The biggest unified sport competition in Singapore
The biggest unified sport competition in Singapore
Special Olympics Singapore and SportCares team up to co-organise Singapore’s biggest unified competition for athletes with intellectual disabilities and students from mainstream schools.
Singapore, 14 July 2018 – Over 450 participants comprising of athletes with intellectual disabilities and their unified partners from mainstream schools came together on Saturday to contest four sports – badminton, basketball, floorball, and football – in the inaugural Play Inclusive 2018 event, Singapore’s biggest unified competition to date.
The event was co-organised by Special Olympics Singapore and SportCares with the support of the Ministry of Education. Play Inclusive 2018 is the culmination of a 6-month long campaign to promote social inclusion through shared sport and competition experiences between persons with and without intellectual disabilities, using sport as the common language to break down barriers. Minister for Education, Mr Ong Ye Kung opened the Games at the Singapore Sports Hub’s OCBC Arena this morning.
The campaign opened in January this year with the Play Inclusive Seminar where teachers from mainstream schools and coaches were briefed about the concept of unified play and taught the skills needed to coach a team comprising of persons with varying abilities. Prior to this, unified competitions in Singapore were typically single sport events.
Speaking on the importance of the event and community bridging, Special Olympics Singapore president Dr Teo-Koh Sock Miang shared: “Special Olympics Singapore believes that everyone, including individuals with intellectual disabilities, has the right to play and compete with their peers in an inclusive and supportive environment. Play Inclusive 2018 is a unique platform that provides the opportunity for everyone to come together on the same playing fields and courts in the spirit of friendship and respect for diversity.”
Through recent findings from the Active Citizens Worldwide Singapore City Report 2018, it has been found that sport contributes to 119 hours of positive social contact a year per active Singapore resident. On average, 62 hours are spent with a person from a different race, 43 hours with a person from the different age group, and 7 hours with a person with disability.
Identifying that more can be done to increase social interaction amongst these various groups, Mr Lai Chin Kwang, Chief of ActiveSG shared, “SportCares is committed to using sport as a force for social good and bringing people from different backgrounds together. With Play Inclusive as a precursor to the Inclusive Sport Festival in August, we hope that programmes like these, will help more people can come together to play, and recognise individuals for their abilities.”
Dr Christopher Tay, Chief Executive Officer of Association for Persons with Special Needs also shared “Sport is a universal language that can play a key part in celebrating diversity. Despite their differences, our students/trainees and the unified partners are able to unite together as a team to have fun and play sports. This serves as a good opportunity for meaningful interaction and helps to foster understanding amongst the sportsmen.”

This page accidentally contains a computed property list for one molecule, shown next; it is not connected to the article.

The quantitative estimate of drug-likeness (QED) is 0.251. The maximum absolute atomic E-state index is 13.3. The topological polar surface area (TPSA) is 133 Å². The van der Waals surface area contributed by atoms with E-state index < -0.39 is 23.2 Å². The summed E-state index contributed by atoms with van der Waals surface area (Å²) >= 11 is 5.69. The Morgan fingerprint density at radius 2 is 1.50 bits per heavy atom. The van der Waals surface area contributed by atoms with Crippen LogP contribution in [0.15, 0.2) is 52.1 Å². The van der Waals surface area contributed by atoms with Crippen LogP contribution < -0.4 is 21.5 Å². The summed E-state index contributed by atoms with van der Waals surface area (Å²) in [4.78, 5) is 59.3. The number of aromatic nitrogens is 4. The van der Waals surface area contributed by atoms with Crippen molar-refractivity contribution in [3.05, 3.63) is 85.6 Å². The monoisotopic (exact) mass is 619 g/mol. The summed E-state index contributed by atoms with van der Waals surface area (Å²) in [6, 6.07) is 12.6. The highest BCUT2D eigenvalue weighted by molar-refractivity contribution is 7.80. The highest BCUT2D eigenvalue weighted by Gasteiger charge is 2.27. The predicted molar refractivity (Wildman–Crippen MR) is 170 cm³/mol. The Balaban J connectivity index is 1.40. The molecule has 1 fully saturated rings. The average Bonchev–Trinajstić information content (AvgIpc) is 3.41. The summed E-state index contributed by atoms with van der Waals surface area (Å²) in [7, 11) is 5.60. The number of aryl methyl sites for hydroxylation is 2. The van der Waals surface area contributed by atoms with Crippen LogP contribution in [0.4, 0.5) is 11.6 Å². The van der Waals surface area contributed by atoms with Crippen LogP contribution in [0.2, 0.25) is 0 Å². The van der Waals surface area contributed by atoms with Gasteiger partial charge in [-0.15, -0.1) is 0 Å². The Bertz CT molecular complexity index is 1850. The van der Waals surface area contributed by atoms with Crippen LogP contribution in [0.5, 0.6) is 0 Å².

Unified sport competitions
In unified sport competitions, athletes with intellectual disabilities are teamed up with unified partners (who are persons without special needs). A process called “divisioning”, where athletes are assessed for their playing abilities and then placed in a division where the athletes’ skills are similar. This is used to ensure equal and quality participation for the athletes. The presence of unified partners in each team is to encourage and facilitate meaningful gameplay, and penalties will be imposed if partners dominate the game.
As with any other team sport, to better understand each other’s strength and weakness, teams had to train together in their respective sport for a minimum of 8 weeks to qualify for Play Inclusive 2018. This interaction allowed the teams to learn to play together by understanding their teammates.
Lee Lie Han, 13, unified partner from Ping Yi Secondary School has never engaged individuals with special needs prior to Play Inclusive 2018. Choosing the sport of badminton to participate in, Lie Han shared some of the challenges he encountered, but is proud to have played a part in helping some of the other athletes improve. “They are different from the friends I usually make but all we need is to have a bit more understanding towards them.”
Muhammad Asyraf Bin Abu Zarim, 17, from MINDS Woodlands Garden School shared his experience, “Through the trainings I have made friends with Jun Hong my partner from Evergreen Secondary School. When I am unsure about the competition rules, he will teach and encourage me. I am looking forward to winning some medals together with him at Play Inclusive!”
Over 270 SportCares youth, student and corporate volunteers, and officials were on duty from as early as 7am to ensure the 10-hour event ran like clockwork. Some traditionally paid roles, such as Competition Managers and Umpires, were also helmed by volunteers.